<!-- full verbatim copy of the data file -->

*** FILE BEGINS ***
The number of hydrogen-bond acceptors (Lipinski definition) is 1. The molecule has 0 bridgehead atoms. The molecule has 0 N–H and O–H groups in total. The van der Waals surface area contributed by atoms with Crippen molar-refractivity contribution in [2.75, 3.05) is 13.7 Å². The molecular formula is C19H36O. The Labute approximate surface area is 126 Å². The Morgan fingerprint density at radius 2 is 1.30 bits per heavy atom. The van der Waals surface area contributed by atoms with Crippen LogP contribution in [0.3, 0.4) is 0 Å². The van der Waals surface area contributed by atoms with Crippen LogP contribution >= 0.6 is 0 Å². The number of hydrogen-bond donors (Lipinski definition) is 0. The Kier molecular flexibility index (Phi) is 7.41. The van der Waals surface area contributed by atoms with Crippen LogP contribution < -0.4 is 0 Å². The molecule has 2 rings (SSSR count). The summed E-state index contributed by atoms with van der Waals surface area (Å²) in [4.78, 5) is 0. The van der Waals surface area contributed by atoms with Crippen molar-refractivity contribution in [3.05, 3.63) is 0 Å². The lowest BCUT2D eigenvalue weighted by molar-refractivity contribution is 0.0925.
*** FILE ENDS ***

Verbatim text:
The number of hydrogen-bond acceptors (Lipinski definition) is 1. The molecule has 0 bridgehead atoms. The molecule has 0 N–H and O–H groups in total. The van der Waals surface area contributed by atoms with Crippen molar-refractivity contribution in [2.75, 3.05) is 13.7 Å². The molecular formula is C19H36O. The Labute approximate surface area is 126 Å². The Morgan fingerprint density at radius 2 is 1.30 bits per heavy atom. The van der Waals surface area contributed by atoms with Crippen LogP contribution in [0.3, 0.4) is 0 Å². The van der Waals surface area contributed by atoms with Crippen LogP contribution >= 0.6 is 0 Å². The number of hydrogen-bond donors (Lipinski definition) is 0. The Kier molecular flexibility index (Phi) is 7.41. The van der Waals surface area contributed by atoms with Crippen LogP contribution < -0.4 is 0 Å². The molecule has 2 rings (SSSR count). The summed E-state index contributed by atoms with van der Waals surface area (Å²) in [4.78, 5) is 0. The van der Waals surface area contributed by atoms with Crippen molar-refractivity contribution in [3.05, 3.63) is 0 Å². The lowest BCUT2D eigenvalue weighted by molar-refractivity contribution is 0.0925.